His death on 2 January, aged 97, was greeted with cautious praise for his career by many of London’s newspapers, which detailed his innovative counterinsurgency tactics, while The Belfast Telegraph noted that his “controversial methods led to become a hate figure for Republicans” in Northern Ireland.

The death was announced by the Royal Green Jackets Association, a memorial organization dedicated to his original infantry regiment. The statement did not provide the location or cause of death.

Frank Edward Kitson was born on December 15, 1926 in London. He came from a 200-year line of military officers. His father, Henry Kitson, was a vice-admiral in the British Navy; His mother, Marjorie (de Pass) Kitson, was the daughter of a wealthy sugar and coffee importer.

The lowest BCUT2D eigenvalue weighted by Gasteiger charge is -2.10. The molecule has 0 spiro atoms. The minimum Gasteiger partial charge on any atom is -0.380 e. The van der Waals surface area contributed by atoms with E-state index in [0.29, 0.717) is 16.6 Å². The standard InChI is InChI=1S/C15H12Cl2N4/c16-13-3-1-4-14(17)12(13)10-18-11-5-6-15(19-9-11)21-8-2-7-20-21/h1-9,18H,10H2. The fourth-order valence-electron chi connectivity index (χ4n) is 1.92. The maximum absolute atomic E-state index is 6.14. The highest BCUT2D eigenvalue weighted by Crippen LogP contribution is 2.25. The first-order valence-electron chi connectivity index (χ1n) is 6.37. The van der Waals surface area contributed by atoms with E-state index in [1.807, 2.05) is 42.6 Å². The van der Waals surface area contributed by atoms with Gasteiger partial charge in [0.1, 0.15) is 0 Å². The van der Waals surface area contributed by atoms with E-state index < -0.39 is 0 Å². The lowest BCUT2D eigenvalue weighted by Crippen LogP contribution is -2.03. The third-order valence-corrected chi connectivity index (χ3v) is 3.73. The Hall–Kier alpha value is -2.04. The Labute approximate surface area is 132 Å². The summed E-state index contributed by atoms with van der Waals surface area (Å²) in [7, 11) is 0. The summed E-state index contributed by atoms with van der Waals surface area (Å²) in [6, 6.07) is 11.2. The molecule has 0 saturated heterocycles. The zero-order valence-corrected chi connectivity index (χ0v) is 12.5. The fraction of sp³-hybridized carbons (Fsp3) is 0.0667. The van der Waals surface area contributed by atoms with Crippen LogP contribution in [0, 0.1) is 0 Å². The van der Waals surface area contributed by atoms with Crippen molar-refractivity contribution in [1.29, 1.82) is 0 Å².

He knew early on that he wanted to be an Army officer and joined an infantry brigade immediately after graduating from the Stowe School, a prestigious private academy, in 1945.

He was first stationed in Germany, too late to see combat in World War II. But he was just at the beginning of a new era of warfare in Britain’s remote colonies in Africa, the Middle East and Asia.

Serving as an intelligence officer in Kenya during the Mau-Mau uprising of independence guerrillas, General Kitson developed the concept of “pseudo-gangs”, which were made up of Kenyans who secretly worked with the British to disrupt rebel operations. . .

The eight-year conflict left more than 10,000 dead, more than 1,000 executed, and at least 100,000 detained in concentration camps, many of whom were also tortured by the British.